Custom ENUM types in PostgreSQL are an excellent tool for enforcing certain database constraints, but you must be careful if you use SELECT queries and want to ORDER BY these columns. Recently, I had to fix a bug whose root cause was a misunderstanding of this behavior. It’s just a contrived example, but imagine a table of people with their marital status, which is implemented as a custom ENUM type.

Read on to learn more about the misunderstanding and some of the unexpected trickiness involved in getting a good query plan.

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Using Query Store to Fix a Cardinality Estimation Problem

Michael Bourgon solves an issue:

This morning I had a performance issue on a piece of code that worked long ago on a different server, and they were trying to put it in place today.  It was SLOW. Like, 10 minutes slow. With the added bonus that it’s done through a web app, so it never finishes, it just always times out. After dealing with various approaches, I finally tried using the old Cardinality Estimator, and it went from 10 minutes to 3 seconds. But the query is inside the application, it doesn’t call a stored procedure. Which means the devs changing it is Non-Trivial. So I went to an updated version of an old trick – query store hints (which used to be Plan Guides)

Click through for a list of actions Michael took.

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Dynamic Cursors in SQL Server

Hugo Kornelis continues a series on cursors:

We’re already at part 31 of the plansplaining series. And this is also the third part in my discussion of execution plans for cursors. After explaining the basics, and after diving into static cursors, it is now time to investigate dynamic cursors. As a quick reminder, recall that a static cursor presents data as it was when the cursor was opened (and does so by simply saving a snapshot of that data in tempdb), whereas a dynamic cursor is supposed to see all changes that are committed while the cursor is open. Let’s see how this change in semantics affects the execution plan.

Read on as Hugo gives it the college try and also admits he might be missing something in the explanation.

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Impossible Execution Plan Timings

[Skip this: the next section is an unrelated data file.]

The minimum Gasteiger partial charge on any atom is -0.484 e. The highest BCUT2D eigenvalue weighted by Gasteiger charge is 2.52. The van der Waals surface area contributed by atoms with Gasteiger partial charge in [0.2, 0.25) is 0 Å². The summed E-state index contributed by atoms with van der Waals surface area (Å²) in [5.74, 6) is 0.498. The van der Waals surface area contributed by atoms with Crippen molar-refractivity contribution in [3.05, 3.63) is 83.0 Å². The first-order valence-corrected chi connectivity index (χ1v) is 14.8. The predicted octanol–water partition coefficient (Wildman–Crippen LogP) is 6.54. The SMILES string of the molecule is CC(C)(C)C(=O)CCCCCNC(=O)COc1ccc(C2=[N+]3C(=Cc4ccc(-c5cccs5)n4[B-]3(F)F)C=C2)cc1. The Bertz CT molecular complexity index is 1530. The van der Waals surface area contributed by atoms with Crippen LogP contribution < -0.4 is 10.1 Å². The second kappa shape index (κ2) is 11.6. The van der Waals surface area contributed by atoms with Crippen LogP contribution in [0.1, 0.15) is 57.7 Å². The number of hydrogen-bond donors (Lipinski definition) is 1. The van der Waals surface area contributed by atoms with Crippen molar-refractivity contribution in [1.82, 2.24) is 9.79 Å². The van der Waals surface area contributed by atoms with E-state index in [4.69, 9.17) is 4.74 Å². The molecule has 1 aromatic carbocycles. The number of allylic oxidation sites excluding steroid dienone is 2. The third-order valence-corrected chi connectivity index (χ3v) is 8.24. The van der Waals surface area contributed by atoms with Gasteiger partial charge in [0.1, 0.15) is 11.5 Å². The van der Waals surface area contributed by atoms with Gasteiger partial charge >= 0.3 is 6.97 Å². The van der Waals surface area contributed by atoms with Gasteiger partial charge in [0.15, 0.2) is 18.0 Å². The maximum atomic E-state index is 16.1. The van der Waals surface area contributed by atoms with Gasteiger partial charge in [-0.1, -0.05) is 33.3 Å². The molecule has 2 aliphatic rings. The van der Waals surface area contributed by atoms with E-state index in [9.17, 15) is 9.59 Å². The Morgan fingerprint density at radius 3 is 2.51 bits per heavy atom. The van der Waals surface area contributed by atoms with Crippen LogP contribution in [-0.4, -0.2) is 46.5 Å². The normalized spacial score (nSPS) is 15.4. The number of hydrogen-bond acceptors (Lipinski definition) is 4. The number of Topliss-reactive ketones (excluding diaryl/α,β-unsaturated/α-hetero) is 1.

Paul White puts up an article:

I showed a hidden option to make all operators report only their individual times in

More Consistent Execution Plan Timings in SQL Server 2022

. That feature isn’t complete yet, so the results aren’t perfect, and it’s not documented or supported.

I mention all that in case you are interested in the background. None of the foregoing explains what we see in this mixed mode plan. The row mode Gather Streams elapsed time ought to include its children. The batch mode Sort should just be reporting its own elapsed time.

With that understanding in mind, there’s no way the Sort could run for longer than the Gather Streams. What’s going on here?

Read on for a Paul White-level discussion of the topic, including a demo from Erik Darling.

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Finding Duplicate Post Titles and Tuning the Query

Erik Darling makes a friend:

I’m going to be totally open and honest with you, dear reader: I’ve been experimenting with… AI.

See, I’m just a lonely independent consultant, and sometimes it’s just nice to have someone to talk to. It’s also kind of fun to take a query idea you have, and ask “someone” else to write it to see what they’d come up with.

ChatGPT (for reference, 4 and 4o) does a rather okay job sometimes. In fact, when I ask it to write a query, it usually comes up with a query that looks a lot like the ones that I have to fix when I’m working with clients.

Considering that the clients probably stole the query idea from Stack Overflow as well, that makes sense. But there was a clever trick that the query returned, so check it out.